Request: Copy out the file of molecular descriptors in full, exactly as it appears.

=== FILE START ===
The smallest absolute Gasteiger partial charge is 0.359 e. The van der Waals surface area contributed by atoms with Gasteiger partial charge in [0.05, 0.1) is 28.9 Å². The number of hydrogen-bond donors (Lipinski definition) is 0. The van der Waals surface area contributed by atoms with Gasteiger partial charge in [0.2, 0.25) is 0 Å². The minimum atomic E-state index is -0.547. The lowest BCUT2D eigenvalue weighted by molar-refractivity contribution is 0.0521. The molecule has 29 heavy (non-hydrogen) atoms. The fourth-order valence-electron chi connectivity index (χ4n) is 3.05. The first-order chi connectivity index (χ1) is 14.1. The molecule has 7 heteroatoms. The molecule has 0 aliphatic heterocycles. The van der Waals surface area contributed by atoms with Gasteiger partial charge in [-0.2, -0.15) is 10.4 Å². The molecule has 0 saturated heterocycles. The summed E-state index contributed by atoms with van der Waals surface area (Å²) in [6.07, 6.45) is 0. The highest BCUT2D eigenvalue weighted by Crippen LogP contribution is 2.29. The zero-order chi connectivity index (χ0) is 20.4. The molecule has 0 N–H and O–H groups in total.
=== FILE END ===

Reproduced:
The smallest absolute Gasteiger partial charge is 0.359 e. The van der Waals surface area contributed by atoms with Gasteiger partial charge in [0.05, 0.1) is 28.9 Å². The number of hydrogen-bond donors (Lipinski definition) is 0. The van der Waals surface area contributed by atoms with Gasteiger partial charge in [0.2, 0.25) is 0 Å². The minimum atomic E-state index is -0.547. The lowest BCUT2D eigenvalue weighted by molar-refractivity contribution is 0.0521. The molecule has 29 heavy (non-hydrogen) atoms. The fourth-order valence-electron chi connectivity index (χ4n) is 3.05. The first-order chi connectivity index (χ1) is 14.1. The molecule has 7 heteroatoms. The molecule has 0 aliphatic heterocycles. The van der Waals surface area contributed by atoms with Gasteiger partial charge in [-0.2, -0.15) is 10.4 Å². The molecule has 0 saturated heterocycles. The summed E-state index contributed by atoms with van der Waals surface area (Å²) in [6.07, 6.45) is 0. The highest BCUT2D eigenvalue weighted by Crippen LogP contribution is 2.29. The zero-order chi connectivity index (χ0) is 20.4. The molecule has 0 N–H and O–H groups in total.